The knowledge base and instrumentation in an audiology course is challenging to even the very brightest students. Just as students begin to grasp some of the intellectual content of a course, they are confronted with a real client. At that point, they need to use empathic, caring, collaborative communication skills to practice good technical competence.
Clinical supervisors play an important part in helping audiology students develop both the technical and the communication skills required to practice successfully in a person-centered way. One important way this is done is by modeling; however, when a student observes a clinical supervisor engaging in excellent communication skills, how do they recognize what specific behaviors are responsible for that good communication, how to reproduce those skills, and then transfer them to another situation? This is where clinical supervisors can act as experienced mentors to guide and advise students on how and when to apply different approaches and skill sets.
In this section, you can hear a clinical supervisor and lecturer talk about her experience as a clinical supervisor for audiology students. You will find some tools to help evaluate student performance as it relates to communication skills and person-centered care.
Alice Holmes talks about some golden rules for mentoring audiology students and provides examples of how she has evaluated student performance in clinical settings. Holmes is a professor at the College of Public Health and Health Professions, University of Florida, and has been a clinical supervisor for over 28 years.
Providing students with timely feedback can be difficult in a busy clinic; appointments can take longer when students are involved. Additionally, when one client leaves, the next client is already in the waiting room.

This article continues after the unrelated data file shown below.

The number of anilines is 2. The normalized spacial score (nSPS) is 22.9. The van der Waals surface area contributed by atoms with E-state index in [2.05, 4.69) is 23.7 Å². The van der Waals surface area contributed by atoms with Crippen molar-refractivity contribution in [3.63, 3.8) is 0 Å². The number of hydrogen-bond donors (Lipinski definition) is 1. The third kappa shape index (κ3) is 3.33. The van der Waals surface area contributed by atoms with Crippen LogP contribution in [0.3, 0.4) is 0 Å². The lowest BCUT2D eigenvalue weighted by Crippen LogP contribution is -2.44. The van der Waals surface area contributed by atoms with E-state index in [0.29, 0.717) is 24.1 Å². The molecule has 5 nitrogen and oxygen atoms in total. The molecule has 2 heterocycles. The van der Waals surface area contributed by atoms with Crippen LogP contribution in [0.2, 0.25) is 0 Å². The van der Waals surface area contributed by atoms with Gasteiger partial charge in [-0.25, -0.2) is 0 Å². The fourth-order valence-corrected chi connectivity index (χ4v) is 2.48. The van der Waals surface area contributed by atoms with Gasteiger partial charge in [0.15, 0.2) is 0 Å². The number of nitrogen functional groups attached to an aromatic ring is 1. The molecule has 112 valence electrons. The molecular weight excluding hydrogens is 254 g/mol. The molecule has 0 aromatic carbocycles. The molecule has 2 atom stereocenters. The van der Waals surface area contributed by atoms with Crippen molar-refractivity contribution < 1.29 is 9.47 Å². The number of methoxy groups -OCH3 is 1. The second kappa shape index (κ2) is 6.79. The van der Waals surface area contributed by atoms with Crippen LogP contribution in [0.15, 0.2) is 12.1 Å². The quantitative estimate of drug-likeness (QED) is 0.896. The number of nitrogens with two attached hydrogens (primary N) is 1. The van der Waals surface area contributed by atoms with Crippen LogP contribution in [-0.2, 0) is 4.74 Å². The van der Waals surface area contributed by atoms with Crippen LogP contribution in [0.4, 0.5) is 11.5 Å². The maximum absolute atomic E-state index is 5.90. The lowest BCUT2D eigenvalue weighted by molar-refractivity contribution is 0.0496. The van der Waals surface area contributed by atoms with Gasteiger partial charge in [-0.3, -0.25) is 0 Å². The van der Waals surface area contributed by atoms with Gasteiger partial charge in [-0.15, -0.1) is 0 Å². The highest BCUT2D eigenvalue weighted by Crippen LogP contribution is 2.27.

This simple checklist can help you document student behaviors in real-time. It consists of five boxes with prompts (the 5A’s) and a small space for notes. The checklist can be handed to the student directly after the consultation. This provides the student immediate feedback for reflection. Alternatively, it can be kept by the clinician as a memory log to help with a feedback and goal-setting exercise later in the day when there is sufficient time.
Download the Ida Institute's adaptation of the 5A’s assessment template on its own or the full article on assessing delivery of the 5A’s below.
This assessment sheet is specifically for assessing the skills involved with informing parents that their child has a significant hearing loss. The evaluation is structured to follow the natural flow of a real appointment.
The evaluation divides the appointment into seven sections and specifies groups of desired outcomes for each section. Suggestions are given for good communication behaviors to achieve these outcomes. Space is available for the clinical supervisor to note individual behaviors used in a specific situation. The student/developing clinician is ranked on a scale of 1 to 5 for each outcome, with totals given for each part of the appointment. This allows a student or developing clinician to monitor his or her own progress and to identify successes and areas that need more work.